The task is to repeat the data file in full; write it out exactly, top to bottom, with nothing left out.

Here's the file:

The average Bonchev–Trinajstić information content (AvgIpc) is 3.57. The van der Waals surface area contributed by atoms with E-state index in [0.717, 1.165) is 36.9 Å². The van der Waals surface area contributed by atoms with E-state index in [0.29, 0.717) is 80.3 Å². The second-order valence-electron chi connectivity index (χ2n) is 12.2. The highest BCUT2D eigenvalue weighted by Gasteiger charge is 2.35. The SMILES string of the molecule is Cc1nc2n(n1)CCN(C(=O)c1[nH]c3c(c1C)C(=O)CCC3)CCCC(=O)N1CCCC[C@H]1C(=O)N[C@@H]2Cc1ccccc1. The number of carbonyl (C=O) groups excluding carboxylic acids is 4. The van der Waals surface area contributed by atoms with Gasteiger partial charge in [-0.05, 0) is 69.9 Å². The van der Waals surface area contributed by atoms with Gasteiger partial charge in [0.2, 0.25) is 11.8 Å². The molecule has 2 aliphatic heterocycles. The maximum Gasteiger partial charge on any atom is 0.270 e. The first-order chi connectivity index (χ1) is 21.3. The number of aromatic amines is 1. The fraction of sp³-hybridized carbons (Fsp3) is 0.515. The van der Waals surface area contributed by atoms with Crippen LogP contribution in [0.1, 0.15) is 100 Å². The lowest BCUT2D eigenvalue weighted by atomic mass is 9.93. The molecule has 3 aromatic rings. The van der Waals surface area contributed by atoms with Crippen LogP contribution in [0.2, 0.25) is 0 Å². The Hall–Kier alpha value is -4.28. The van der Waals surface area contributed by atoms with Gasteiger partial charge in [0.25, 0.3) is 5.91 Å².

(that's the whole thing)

The average Bonchev–Trinajstić information content (AvgIpc) is 3.57. The van der Waals surface area contributed by atoms with E-state index in [0.717, 1.165) is 36.9 Å². The van der Waals surface area contributed by atoms with E-state index in [0.29, 0.717) is 80.3 Å². The second-order valence-electron chi connectivity index (χ2n) is 12.2. The highest BCUT2D eigenvalue weighted by Gasteiger charge is 2.35. The SMILES string of the molecule is Cc1nc2n(n1)CCN(C(=O)c1[nH]c3c(c1C)C(=O)CCC3)CCCC(=O)N1CCCC[C@H]1C(=O)N[C@@H]2Cc1ccccc1. The number of carbonyl (C=O) groups excluding carboxylic acids is 4. The van der Waals surface area contributed by atoms with Gasteiger partial charge in [-0.05, 0) is 69.9 Å². The van der Waals surface area contributed by atoms with Gasteiger partial charge in [0.2, 0.25) is 11.8 Å². The molecule has 2 aliphatic heterocycles. The maximum Gasteiger partial charge on any atom is 0.270 e. The first-order chi connectivity index (χ1) is 21.3. The number of aromatic amines is 1. The fraction of sp³-hybridized carbons (Fsp3) is 0.515. The van der Waals surface area contributed by atoms with Crippen LogP contribution in [0.1, 0.15) is 100 Å². The lowest BCUT2D eigenvalue weighted by atomic mass is 9.93. The molecule has 3 aromatic rings. The van der Waals surface area contributed by atoms with Crippen LogP contribution in [0.2, 0.25) is 0 Å². The Hall–Kier alpha value is -4.28. The van der Waals surface area contributed by atoms with Gasteiger partial charge in [0.25, 0.3) is 5.91 Å².